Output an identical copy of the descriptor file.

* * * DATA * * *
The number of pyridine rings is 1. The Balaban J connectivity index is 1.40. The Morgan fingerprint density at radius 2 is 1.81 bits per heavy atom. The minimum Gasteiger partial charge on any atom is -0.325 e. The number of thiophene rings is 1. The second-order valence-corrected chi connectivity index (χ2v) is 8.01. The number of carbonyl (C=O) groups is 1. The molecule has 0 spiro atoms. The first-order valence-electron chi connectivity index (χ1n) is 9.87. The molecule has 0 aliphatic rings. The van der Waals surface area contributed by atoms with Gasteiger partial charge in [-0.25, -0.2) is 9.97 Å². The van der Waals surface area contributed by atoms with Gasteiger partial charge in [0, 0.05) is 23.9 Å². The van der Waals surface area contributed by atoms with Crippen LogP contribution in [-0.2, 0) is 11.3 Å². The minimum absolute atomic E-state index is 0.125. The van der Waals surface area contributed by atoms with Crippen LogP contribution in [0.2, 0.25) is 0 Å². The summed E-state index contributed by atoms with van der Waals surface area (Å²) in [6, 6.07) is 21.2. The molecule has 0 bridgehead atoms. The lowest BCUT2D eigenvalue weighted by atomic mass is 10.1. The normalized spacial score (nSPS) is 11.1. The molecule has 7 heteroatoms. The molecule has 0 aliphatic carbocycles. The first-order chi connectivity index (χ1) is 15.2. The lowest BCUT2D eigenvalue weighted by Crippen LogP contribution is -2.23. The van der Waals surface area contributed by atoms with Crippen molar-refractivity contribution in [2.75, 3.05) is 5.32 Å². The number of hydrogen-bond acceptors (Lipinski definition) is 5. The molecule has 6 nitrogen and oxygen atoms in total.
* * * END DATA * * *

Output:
The number of pyridine rings is 1. The Balaban J connectivity index is 1.40. The Morgan fingerprint density at radius 2 is 1.81 bits per heavy atom. The minimum Gasteiger partial charge on any atom is -0.325 e. The number of thiophene rings is 1. The second-order valence-corrected chi connectivity index (χ2v) is 8.01. The number of carbonyl (C=O) groups is 1. The molecule has 0 spiro atoms. The first-order valence-electron chi connectivity index (χ1n) is 9.87. The molecule has 0 aliphatic rings. The van der Waals surface area contributed by atoms with Gasteiger partial charge in [-0.25, -0.2) is 9.97 Å². The van der Waals surface area contributed by atoms with Gasteiger partial charge in [0, 0.05) is 23.9 Å². The van der Waals surface area contributed by atoms with Crippen LogP contribution in [-0.2, 0) is 11.3 Å². The minimum absolute atomic E-state index is 0.125. The van der Waals surface area contributed by atoms with Crippen LogP contribution in [0.2, 0.25) is 0 Å². The summed E-state index contributed by atoms with van der Waals surface area (Å²) in [6, 6.07) is 21.2. The molecule has 0 bridgehead atoms. The lowest BCUT2D eigenvalue weighted by atomic mass is 10.1. The normalized spacial score (nSPS) is 11.1. The molecule has 7 heteroatoms. The molecule has 0 aliphatic carbocycles. The first-order chi connectivity index (χ1) is 15.2. The lowest BCUT2D eigenvalue weighted by Crippen LogP contribution is -2.23. The van der Waals surface area contributed by atoms with Crippen molar-refractivity contribution in [2.75, 3.05) is 5.32 Å². The number of hydrogen-bond acceptors (Lipinski definition) is 5. The molecule has 6 nitrogen and oxygen atoms in total.